As many saints, scholars and sundry others have discovered, reform is a difficult business. Reforming oneself is hard enough, in others, more difficult still, and in an entity as ancient and set-in-its ways as the Vatican, nearly impossible. Hence, we may surmise, the resignation of Libero Milone, a financial peritus hired two years ago to reform the byzantine and allegedly venal and corrupt financial situation in that political entity known since 1929 as the ‘Vatican City State’, a 110 acre country within the centre of Rome. As John Allen concludes in his article, it is another blow in Pope Francis’ attempt at reform.
There is a complicated history to the evolution and constitution of the ‘Vatican’, for the Church is not just a spiritual entity, but requires a temporal basis for its earthly activity, a ‘state’ with its own whole system of laws, postage, citizenship, governance and, yes, finance. And where there is money, the flies will gather, all seeking their crumb.
Such an imbalance and concentration in wealth, even outright corruption, afflicts not just the Vatican, but every temporal entity this side of heaven. The temptation is always to want more than our fair share, and to justify it. To take but a few examples amongst many, health care, once carried out with joy by legions of sacrificing Sister and Brothers, is now done by highly-compensated professionals, nearly all of whom make well into the six figures, many multiple times that, a financial burden that is bringing the whole system to the brink of collapse. And many are unhappy and unfulfilled. CEO’s, upper management and shareholders of most companies make hundreds of times more than the workers who actually make their products. Lawyers bill the ‘system’, aka, their clients, often hundreds of dollars per hour, convinced that they are well worth it, but in turn making the legal system either inaccessible to many, or a path to quick bankruptcy for those who must. Politicians vote themselves consistent pay raises, along with their own myriad of employees, and so on it goes.
The whole world needs reforming. Of course, most such individuals work within the law, but we should have the right to question the ‘law’, and the custom of how various jobs are compensated. Added to these imbalances in the system, there are also those who graft, bribe, steal, horde and in general rob and take what they can get away with, if you forgive my dangling preposition.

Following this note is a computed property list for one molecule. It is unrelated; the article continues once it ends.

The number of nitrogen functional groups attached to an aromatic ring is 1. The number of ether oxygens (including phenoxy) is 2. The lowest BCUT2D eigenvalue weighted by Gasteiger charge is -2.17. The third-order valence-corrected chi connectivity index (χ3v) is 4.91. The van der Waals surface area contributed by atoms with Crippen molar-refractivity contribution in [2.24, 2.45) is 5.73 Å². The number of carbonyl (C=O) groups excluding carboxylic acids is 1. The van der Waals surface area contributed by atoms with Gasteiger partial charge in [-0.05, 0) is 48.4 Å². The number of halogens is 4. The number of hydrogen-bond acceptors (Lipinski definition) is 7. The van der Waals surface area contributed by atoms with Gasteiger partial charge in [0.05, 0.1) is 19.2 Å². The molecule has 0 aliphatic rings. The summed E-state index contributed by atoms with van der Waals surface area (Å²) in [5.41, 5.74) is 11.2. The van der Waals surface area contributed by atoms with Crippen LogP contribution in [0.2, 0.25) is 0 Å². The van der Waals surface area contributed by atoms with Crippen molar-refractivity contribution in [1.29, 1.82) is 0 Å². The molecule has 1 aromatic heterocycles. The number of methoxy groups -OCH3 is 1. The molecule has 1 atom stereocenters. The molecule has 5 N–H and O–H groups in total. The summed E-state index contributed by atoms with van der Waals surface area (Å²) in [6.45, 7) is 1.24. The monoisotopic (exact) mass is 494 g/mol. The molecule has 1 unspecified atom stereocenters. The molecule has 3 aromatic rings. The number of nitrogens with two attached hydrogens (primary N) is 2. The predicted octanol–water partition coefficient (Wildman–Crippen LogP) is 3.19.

In the midst of all this, why should the Vatican in its temporal dimension be any different, and any easier to reform?
Ah well, one is tempted just to let them have their lucre, so long as they leave enough of the crumbs for the Church to lumber on in her mission, less encumbered with the cares of the world. Through all of her members’ imperfections, even through the greed, avarice and ambition, Christ is there in the midst. We just have to keep our eyes and ears open and attuned to the spiritual dimension, through prayer, contemplation and, as Cardinal Sarah has so forcefully reminded us, golden and beautiful silence, in which God speaks to our heart, even, perhaps especially, in the midst of affliction. For ‘noise’ is not just ‘sound’, but also all those riches and cares that weigh down the heart, making it calcified and hard, resistant to those whispers that are the grace of God. As Christ reminds us in today’s Gospel from Luke: Martha, Martha, you are anxious and troubled about many things. Only one thing is needful. Mary has chosen the good portion, which shall not be taken away from her.
As Pope Francis, in his final homily for the summer, reiterating the advice I was given by a wise woman once, said that our God is a God of surprises, Who often acts when we least expect, when all we have left is a slender, spider-web-thin trust in Him. He can clean out any Augean stables far better than the mythological Hercules, in His own good time. It is that steadfast faith and hope in the goodness and providence of God, and not in the riches of this world, that will lead us to our final end of glory with Him forever.